On the health delivery side, VACO would be a nonprofit government corporation independent of VA. This new organization would oversee VA's health facilities and compete with the private market and contract with the VHA to provide care. The current VA would continue providing domiciliary care, research, training for health-care personnel, and contingency support for national emergencies and times of war.
Tester's staff defined "privatization" as "diverting resources to the private sector as the primary means of connecting veterans to care."
But there is no requirement in the CVA proposal to divert a certain amount of VA resources to private care or to require veterans to use private care. It does not require VA medical centers and clinics to shut down. It does, however, allow for a panel appointed by the president to review whether certain VA medical centers should be shut down because they are inefficient or unused, on the basis of the distribution of veteran populations. The money saved from closing these facilities would go toward health coverage for veterans.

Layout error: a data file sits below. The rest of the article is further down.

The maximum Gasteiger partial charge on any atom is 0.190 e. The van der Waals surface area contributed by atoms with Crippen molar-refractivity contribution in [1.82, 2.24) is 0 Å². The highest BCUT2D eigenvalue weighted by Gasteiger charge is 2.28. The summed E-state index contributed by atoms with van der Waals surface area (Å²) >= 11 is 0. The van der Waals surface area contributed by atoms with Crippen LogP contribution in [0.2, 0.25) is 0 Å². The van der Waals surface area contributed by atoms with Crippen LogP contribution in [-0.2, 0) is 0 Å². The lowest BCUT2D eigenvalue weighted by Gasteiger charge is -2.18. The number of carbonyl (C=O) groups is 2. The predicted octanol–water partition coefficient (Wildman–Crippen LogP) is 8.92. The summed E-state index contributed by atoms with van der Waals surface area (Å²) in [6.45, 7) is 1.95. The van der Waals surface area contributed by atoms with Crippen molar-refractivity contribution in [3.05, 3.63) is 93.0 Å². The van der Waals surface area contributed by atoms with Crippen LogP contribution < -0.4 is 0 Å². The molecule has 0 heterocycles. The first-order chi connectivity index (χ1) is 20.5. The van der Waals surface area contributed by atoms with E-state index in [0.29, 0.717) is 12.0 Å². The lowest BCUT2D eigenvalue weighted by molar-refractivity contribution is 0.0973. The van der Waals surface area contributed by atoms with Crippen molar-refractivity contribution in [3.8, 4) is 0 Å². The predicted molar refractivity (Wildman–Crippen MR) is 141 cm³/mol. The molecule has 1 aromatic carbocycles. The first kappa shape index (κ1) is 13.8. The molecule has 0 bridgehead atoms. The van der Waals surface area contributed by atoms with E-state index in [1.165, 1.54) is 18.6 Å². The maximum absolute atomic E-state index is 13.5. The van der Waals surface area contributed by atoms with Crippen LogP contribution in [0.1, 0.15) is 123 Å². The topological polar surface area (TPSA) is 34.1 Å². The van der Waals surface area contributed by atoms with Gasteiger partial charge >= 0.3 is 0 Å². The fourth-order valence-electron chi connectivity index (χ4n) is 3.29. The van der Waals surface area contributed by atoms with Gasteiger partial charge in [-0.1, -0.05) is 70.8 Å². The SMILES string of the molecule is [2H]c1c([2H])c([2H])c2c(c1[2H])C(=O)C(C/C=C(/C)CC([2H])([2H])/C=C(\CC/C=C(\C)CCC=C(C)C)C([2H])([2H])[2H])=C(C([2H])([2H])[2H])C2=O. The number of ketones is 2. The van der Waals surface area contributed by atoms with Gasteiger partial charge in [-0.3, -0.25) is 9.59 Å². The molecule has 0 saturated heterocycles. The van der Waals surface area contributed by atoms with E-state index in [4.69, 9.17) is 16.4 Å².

"We do not mandate that a certain amount of care needs to be provided in the private sector, or that the current VA medical system needs to be completely dismantled, or that a certain number of medical facilities need to be shut down," said Dan Caldwell, the CVA's vice president for political and legislative action.
Under the CVA's program, veterans getting private care will be expected to do some cost-sharing, especially for non-service-related care. Those who get care from VA hospitals or doctors are covered 100 percent. But even without the cost incentive, opening up the private options could lead to more veterans leaving the VA medical system.
Still, it is unlikely that VA's system would be completely crippled; VA provides crucial veteran services such as disability benefits, homelessness programs, medical research for service-related injuries and treatments for service-related mental-health services, such as post-traumatic stress disorder.
"As you know, there is a limited amount of money that can be used to keep VA facilities operating and properly staffed. If those limited dollars are instead diverted to the private sector, which often trails the VA in both quality and timeliness of care, the system will collapse," Tester spokeswoman Marnee Banks said in a statement. "Sen. Tester believes there is a place for supplementing VA care with private care, especially in rural America (as he noted in his speech), but relying primarily on the private market to provide care could lead to the agency's dismantling."